Chlamydia is a bacterial infection that spreads through vaginal, anal and oral sex. It is one of the most common sexually transmitted infections (STIs) in New York City.
If left untreated, chlamydia can cause severe pain, infertility (inability to have children) and painful or swollen testicles. It can increase the risk of having a tubal (ectopic) pregnancy. Having chlamydia also makes it more likely to get or spread HIV.
Depending on the kinds of sex you have, your health care provider may test your urine or take samples from your cervix, penis, rectum, or throat. Be honest with your doctor about the kinds of sex you have.
Most people with chlamydia do not have symptoms. If symptoms occur, they can include:
Chlamydia is treated with antibiotics. The full treatment is needed to clear the infection. Take all the medication even if you feel better.
You should be retested after three to four months to make sure that you did not get infected again.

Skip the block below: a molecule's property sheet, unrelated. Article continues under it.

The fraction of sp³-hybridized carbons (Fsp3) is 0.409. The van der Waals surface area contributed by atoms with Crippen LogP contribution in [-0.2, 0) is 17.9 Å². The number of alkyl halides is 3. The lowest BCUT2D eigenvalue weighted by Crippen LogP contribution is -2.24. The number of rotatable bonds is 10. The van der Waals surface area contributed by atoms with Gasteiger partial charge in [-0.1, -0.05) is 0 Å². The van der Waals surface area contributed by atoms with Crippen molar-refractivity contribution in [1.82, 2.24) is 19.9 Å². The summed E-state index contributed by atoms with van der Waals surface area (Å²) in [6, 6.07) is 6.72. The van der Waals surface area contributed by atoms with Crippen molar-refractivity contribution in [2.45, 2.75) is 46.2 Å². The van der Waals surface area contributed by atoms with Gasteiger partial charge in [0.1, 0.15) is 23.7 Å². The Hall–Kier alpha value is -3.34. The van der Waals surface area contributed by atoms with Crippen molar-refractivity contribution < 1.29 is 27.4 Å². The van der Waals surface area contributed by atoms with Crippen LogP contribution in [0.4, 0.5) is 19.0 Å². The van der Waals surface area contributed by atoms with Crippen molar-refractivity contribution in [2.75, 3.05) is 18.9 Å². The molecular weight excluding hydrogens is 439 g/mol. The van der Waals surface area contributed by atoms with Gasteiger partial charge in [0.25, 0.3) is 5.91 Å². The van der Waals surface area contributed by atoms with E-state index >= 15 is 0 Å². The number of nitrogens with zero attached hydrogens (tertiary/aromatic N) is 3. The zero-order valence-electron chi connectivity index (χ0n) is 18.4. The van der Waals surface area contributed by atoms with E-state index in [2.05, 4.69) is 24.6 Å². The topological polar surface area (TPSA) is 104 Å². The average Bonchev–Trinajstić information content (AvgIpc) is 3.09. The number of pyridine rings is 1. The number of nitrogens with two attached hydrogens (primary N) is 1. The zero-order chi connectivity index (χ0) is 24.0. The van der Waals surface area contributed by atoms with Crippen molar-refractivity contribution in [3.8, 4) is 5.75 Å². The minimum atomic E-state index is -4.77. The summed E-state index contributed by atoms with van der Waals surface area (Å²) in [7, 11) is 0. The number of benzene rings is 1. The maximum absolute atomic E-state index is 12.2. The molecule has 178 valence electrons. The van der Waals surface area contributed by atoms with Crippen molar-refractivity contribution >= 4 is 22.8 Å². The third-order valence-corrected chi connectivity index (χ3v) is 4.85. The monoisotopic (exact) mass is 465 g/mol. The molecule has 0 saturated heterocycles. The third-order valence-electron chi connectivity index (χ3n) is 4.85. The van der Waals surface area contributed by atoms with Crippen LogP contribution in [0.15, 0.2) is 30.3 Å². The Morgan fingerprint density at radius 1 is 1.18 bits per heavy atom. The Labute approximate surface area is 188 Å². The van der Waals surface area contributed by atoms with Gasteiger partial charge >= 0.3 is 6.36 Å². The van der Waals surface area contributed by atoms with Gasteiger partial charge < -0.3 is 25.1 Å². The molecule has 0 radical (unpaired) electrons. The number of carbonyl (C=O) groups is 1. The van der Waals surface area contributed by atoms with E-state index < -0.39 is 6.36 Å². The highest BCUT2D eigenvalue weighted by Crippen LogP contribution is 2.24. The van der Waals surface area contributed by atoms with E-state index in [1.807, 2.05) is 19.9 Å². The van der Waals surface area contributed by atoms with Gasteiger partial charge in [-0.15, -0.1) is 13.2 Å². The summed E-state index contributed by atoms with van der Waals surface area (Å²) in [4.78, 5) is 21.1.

Your sex partner(s) also need to be treated so they do not develop serious health problems, re-infect you or pass the infection on to others. You should tell all of your sex partners from the previous two months about your infection so that they can see a health care provider.
You can also ask your health care provider about Expedited Partner Therapy (PDF) [Español], which lets your provider give you extra medicine or a prescription for your sex partners so they can be treated for chlamydia as soon as possible.
All pregnant people should be tested for chlamydia and other STIs, including HIV, as early as possible in pregnancy. Chlamydia can cause premature labor and low birthweight. It can also cause infections in the eyes and the lungs of the newborn baby.